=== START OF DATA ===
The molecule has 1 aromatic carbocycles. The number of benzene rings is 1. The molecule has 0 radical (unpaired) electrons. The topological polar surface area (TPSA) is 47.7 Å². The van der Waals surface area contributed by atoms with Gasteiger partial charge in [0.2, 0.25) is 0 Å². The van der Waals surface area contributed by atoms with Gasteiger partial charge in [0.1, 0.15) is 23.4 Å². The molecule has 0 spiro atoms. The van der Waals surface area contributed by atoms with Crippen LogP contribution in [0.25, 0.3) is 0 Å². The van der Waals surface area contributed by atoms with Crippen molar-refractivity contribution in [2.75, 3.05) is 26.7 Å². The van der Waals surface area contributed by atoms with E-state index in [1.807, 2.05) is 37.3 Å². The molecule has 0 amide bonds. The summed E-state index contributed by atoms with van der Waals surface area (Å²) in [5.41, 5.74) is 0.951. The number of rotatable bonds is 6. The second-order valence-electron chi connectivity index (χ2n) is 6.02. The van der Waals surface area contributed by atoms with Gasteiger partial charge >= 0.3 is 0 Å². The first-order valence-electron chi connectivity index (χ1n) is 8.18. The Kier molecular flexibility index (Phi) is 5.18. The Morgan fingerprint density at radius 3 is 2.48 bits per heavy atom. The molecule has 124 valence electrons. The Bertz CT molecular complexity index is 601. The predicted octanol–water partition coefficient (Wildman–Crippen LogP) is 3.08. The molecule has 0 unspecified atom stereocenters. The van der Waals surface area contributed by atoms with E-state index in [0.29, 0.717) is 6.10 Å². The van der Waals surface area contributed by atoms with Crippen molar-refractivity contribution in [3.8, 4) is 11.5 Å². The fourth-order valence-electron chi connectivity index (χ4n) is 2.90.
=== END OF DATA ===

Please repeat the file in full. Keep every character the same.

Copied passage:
The molecule has 1 aromatic carbocycles. The number of benzene rings is 1. The molecule has 0 radical (unpaired) electrons. The topological polar surface area (TPSA) is 47.7 Å². The van der Waals surface area contributed by atoms with Gasteiger partial charge in [0.2, 0.25) is 0 Å². The van der Waals surface area contributed by atoms with Gasteiger partial charge in [0.1, 0.15) is 23.4 Å². The molecule has 0 spiro atoms. The van der Waals surface area contributed by atoms with Crippen LogP contribution in [0.25, 0.3) is 0 Å². The van der Waals surface area contributed by atoms with Crippen molar-refractivity contribution in [2.75, 3.05) is 26.7 Å². The van der Waals surface area contributed by atoms with E-state index in [1.807, 2.05) is 37.3 Å². The molecule has 0 amide bonds. The summed E-state index contributed by atoms with van der Waals surface area (Å²) in [5.41, 5.74) is 0.951. The number of rotatable bonds is 6. The second-order valence-electron chi connectivity index (χ2n) is 6.02. The van der Waals surface area contributed by atoms with Gasteiger partial charge >= 0.3 is 0 Å². The first-order valence-electron chi connectivity index (χ1n) is 8.18. The Kier molecular flexibility index (Phi) is 5.18. The Morgan fingerprint density at radius 3 is 2.48 bits per heavy atom. The molecule has 124 valence electrons. The Bertz CT molecular complexity index is 601. The predicted octanol–water partition coefficient (Wildman–Crippen LogP) is 3.08. The molecule has 0 unspecified atom stereocenters. The van der Waals surface area contributed by atoms with E-state index in [0.29, 0.717) is 6.10 Å². The van der Waals surface area contributed by atoms with Crippen molar-refractivity contribution in [3.8, 4) is 11.5 Å². The fourth-order valence-electron chi connectivity index (χ4n) is 2.90.